sight


sight
sight NOUN 1) the faculty or power of seeing. 2) the action or fact of seeing someone or something. 3) the area or distance within which someone can see or something can be seen. 4) a thing that one sees or that can be seen. 5) (sights) places of interest to tourists and other visitors. 6) (a sight) informal a person or thing having a ridiculous or unattractive appearance. 7) (also sights) a device on a gun or optical instrument used for assisting in precise aim or observation.
VERB 1) manage to see or briefly observe. 2) take aim by looking through the sights of a gun. 3) take a detailed visual measurement with a sight. 4) adjust the sight of (a gun or optical instrument).
at first sight — Cf. at first sight
catch sight of — Cf. ↑catch sight of
in sight — Cf. ↑in sight
in (or within) sight of — Cf. ↑within sight of
in (or within) one's sights — Cf. ↑within one's sights
lose sight of — Cf. ↑lose sight of
on (or at) sight — Cf. ↑on sight
out of sight — Cf. ↑out of sight
out of sight, out of mind — Cf. ↑out of sight, out of mind
raise (or lower) one's sights — Cf. ↑raise one's sights
set one's sights on — Cf. ↑set one's sights on
a sight — Cf. ↑a sight
a sight for sore eyes — Cf. ↑a sight for sore eyes
DERIVATIVES sighter noun sighting noun.
ORIGIN Old English.

English terms dictionary. 2015.

Synonyms:

Look at other dictionaries:

  • Sight — (s[imac]t), n. [OE. sight, si[thorn]t, siht, AS. siht, gesiht, gesih[eth], gesieh[eth], gesyh[eth]; akin to D. gezicht, G. sicht, gesicht, Dan. sigte, Sw. sigt, from the root of E. see. See {See}, v. t.] 1. The act of seeing; perception of… …   The Collaborative International Dictionary of English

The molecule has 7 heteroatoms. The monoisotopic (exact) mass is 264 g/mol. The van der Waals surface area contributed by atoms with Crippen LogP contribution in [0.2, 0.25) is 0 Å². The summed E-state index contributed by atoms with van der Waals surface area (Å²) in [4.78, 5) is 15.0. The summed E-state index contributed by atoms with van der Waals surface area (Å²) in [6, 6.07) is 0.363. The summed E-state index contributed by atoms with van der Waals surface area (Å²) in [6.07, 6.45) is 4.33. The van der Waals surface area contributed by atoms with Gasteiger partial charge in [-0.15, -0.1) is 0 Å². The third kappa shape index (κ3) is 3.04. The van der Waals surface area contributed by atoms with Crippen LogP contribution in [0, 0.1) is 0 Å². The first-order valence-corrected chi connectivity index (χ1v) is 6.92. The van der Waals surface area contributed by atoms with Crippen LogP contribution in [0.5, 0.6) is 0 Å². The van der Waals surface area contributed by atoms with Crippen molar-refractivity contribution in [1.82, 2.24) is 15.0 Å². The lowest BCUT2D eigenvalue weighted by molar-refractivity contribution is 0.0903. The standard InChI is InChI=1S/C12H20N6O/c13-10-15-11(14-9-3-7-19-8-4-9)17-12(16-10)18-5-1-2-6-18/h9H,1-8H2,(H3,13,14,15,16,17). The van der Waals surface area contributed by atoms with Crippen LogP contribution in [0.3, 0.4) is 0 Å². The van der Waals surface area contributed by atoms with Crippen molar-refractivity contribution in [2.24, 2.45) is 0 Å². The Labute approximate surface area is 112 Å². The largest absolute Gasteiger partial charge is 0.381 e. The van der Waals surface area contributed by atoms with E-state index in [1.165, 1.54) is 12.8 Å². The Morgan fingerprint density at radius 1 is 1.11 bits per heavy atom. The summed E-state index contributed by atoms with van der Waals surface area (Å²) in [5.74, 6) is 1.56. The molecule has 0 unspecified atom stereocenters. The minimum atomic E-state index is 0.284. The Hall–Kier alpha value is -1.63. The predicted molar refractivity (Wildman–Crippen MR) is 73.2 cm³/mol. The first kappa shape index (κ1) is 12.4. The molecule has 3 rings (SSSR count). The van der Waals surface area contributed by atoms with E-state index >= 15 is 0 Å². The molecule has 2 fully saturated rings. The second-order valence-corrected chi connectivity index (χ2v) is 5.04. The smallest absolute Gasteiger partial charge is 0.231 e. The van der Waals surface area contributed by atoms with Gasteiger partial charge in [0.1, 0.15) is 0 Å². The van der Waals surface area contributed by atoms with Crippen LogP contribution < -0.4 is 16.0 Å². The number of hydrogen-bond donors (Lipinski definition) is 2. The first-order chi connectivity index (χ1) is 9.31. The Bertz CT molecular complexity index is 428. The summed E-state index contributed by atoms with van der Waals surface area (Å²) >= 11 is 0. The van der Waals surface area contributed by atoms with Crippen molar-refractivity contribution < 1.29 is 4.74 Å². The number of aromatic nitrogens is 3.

• sight — [sīt] n. [ME siht < OE (ge)siht < base of seon, to SEE1] 1. a) something seen; view b) a remarkable or spectacular view; spectacle c) a thing worth seeing usually used in pl. [the sights of the city] …   English World dictionary

  • sight — [saɪt] noun 1. at sight BANKING FINANCE words written on a bill of exchange or promissory note to show that it must be paid as soon as it is shown to the acceptor …   Financial and business terms

  • Sight — Sight, v. t. [imp. & p. p. {Sighted}; p. pr. & vb. n. {Sighting}.] 1. To get sight of; to see; as, to sight land; to sight a wreck. Kane. [1913 Webster] 2. To look at through a sight; to see accurately; as, to sight an object, as a star. [1913… …   The Collaborative International Dictionary of English

  • Sight — may refer to one of the following: *Visual perception *Sight (device), used to assist aim by guiding the eye *Sight (Keller Williams video), a 2005 Concert DVD by Keller Williams *Sight, a first person shooter video game created by FPS CreatorIn… …   Wikipedia

  • sight|ed — «SY tihd», adjective, noun. –adj. 1. having sight or vision. 2. having a sight or sights, as a firearm. –n. a person who has sight or vision. sighted, combining form. having sight: »Dimsighted = having dim sight …   Useful english dictionary

  • sight — adj: payable on presentation see also sight draft at draft Merriam Webster’s Dictionary of Law. Merriam Webster. 1996 …   Law dictionary

  • sight — (n.) O.E. gesiht, gesihð thing seen, from P.Gmc. *sekh(w) (Cf. Dan. sigte, Swed. sigt, M.Du. sicht, Du. zicht, O.H.G. siht, Ger. Sicht, Gesicht), stem of O.E. seon (see SEE (Cf. see) (v.)). Meaning …   Etymology dictionary

  • sight — [n1] ability to perceive with eyes afterimage, appearance, apperception, apprehension, eye, eyes, eyeshot, eyesight, field of vision, ken, perception, range of vision, seeing, view, viewing, visibility, vision; concept 629 Ant. blindness sight… …   New thesaurus

  • Sight — Sight, v. i. (Mil.) To take aim by a sight. [1913 Webster] …   The Collaborative International Dictionary of English